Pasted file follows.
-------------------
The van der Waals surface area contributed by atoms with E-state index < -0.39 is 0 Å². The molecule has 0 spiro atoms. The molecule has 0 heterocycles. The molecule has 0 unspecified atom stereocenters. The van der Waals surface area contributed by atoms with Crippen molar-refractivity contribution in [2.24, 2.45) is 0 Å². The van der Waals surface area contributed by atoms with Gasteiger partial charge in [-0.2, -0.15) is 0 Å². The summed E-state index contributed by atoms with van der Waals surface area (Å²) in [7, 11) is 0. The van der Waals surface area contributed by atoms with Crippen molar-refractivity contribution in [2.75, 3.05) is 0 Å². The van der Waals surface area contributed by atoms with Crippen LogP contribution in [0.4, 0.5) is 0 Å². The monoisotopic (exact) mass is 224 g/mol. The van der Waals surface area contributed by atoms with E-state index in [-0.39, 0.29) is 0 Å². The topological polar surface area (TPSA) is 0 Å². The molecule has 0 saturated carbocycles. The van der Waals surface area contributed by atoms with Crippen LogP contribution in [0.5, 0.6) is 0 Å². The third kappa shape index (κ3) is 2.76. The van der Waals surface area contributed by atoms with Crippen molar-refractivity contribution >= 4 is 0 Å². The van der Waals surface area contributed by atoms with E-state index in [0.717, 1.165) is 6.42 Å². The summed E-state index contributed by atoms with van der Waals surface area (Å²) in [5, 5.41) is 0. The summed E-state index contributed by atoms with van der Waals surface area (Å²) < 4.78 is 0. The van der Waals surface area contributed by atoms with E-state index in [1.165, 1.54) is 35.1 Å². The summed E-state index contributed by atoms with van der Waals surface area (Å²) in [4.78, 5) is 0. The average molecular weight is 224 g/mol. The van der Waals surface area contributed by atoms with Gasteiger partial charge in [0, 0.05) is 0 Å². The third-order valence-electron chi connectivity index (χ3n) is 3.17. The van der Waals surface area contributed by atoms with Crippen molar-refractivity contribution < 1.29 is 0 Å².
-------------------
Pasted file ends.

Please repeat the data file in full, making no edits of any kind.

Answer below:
The van der Waals surface area contributed by atoms with E-state index < -0.39 is 0 Å². The molecule has 0 spiro atoms. The molecule has 0 heterocycles. The molecule has 0 unspecified atom stereocenters. The van der Waals surface area contributed by atoms with Crippen molar-refractivity contribution in [2.24, 2.45) is 0 Å². The van der Waals surface area contributed by atoms with Gasteiger partial charge in [-0.2, -0.15) is 0 Å². The summed E-state index contributed by atoms with van der Waals surface area (Å²) in [7, 11) is 0. The van der Waals surface area contributed by atoms with Crippen molar-refractivity contribution in [2.75, 3.05) is 0 Å². The van der Waals surface area contributed by atoms with Crippen LogP contribution in [0.4, 0.5) is 0 Å². The monoisotopic (exact) mass is 224 g/mol. The van der Waals surface area contributed by atoms with E-state index in [-0.39, 0.29) is 0 Å². The topological polar surface area (TPSA) is 0 Å². The molecule has 0 saturated carbocycles. The van der Waals surface area contributed by atoms with Crippen LogP contribution in [0.5, 0.6) is 0 Å². The third kappa shape index (κ3) is 2.76. The van der Waals surface area contributed by atoms with Crippen molar-refractivity contribution >= 4 is 0 Å². The van der Waals surface area contributed by atoms with E-state index in [0.717, 1.165) is 6.42 Å². The summed E-state index contributed by atoms with van der Waals surface area (Å²) in [5, 5.41) is 0. The summed E-state index contributed by atoms with van der Waals surface area (Å²) < 4.78 is 0. The van der Waals surface area contributed by atoms with E-state index in [1.165, 1.54) is 35.1 Å². The summed E-state index contributed by atoms with van der Waals surface area (Å²) in [4.78, 5) is 0. The average molecular weight is 224 g/mol. The van der Waals surface area contributed by atoms with Gasteiger partial charge in [0, 0.05) is 0 Å². The third-order valence-electron chi connectivity index (χ3n) is 3.17. The van der Waals surface area contributed by atoms with Crippen molar-refractivity contribution < 1.29 is 0 Å².